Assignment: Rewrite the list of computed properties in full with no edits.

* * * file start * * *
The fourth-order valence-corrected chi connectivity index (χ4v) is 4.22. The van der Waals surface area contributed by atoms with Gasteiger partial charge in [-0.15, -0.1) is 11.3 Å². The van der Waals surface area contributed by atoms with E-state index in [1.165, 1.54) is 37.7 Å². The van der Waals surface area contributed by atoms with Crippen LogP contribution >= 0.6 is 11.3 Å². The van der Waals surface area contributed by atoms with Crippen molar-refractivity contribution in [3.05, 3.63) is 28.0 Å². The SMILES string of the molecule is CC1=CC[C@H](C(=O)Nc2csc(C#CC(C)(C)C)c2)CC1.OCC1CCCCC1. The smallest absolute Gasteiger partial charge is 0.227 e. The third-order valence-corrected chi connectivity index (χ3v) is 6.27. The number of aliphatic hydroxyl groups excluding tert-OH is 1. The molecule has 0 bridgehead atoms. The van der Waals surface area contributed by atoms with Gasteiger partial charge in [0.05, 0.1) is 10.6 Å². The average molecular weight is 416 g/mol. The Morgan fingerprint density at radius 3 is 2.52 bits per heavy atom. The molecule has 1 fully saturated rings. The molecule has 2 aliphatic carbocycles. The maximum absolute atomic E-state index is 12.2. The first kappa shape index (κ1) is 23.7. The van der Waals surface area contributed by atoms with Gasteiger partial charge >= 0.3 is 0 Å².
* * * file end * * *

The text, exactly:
The fourth-order valence-corrected chi connectivity index (χ4v) is 4.22. The van der Waals surface area contributed by atoms with Gasteiger partial charge in [-0.15, -0.1) is 11.3 Å². The van der Waals surface area contributed by atoms with E-state index in [1.165, 1.54) is 37.7 Å². The van der Waals surface area contributed by atoms with Crippen LogP contribution >= 0.6 is 11.3 Å². The van der Waals surface area contributed by atoms with Crippen molar-refractivity contribution in [3.05, 3.63) is 28.0 Å². The SMILES string of the molecule is CC1=CC[C@H](C(=O)Nc2csc(C#CC(C)(C)C)c2)CC1.OCC1CCCCC1. The smallest absolute Gasteiger partial charge is 0.227 e. The third-order valence-corrected chi connectivity index (χ3v) is 6.27. The number of aliphatic hydroxyl groups excluding tert-OH is 1. The molecule has 0 bridgehead atoms. The van der Waals surface area contributed by atoms with Gasteiger partial charge in [0.05, 0.1) is 10.6 Å². The average molecular weight is 416 g/mol. The Morgan fingerprint density at radius 3 is 2.52 bits per heavy atom. The molecule has 1 fully saturated rings. The molecule has 2 aliphatic carbocycles. The maximum absolute atomic E-state index is 12.2. The first kappa shape index (κ1) is 23.7. The van der Waals surface area contributed by atoms with Gasteiger partial charge >= 0.3 is 0 Å².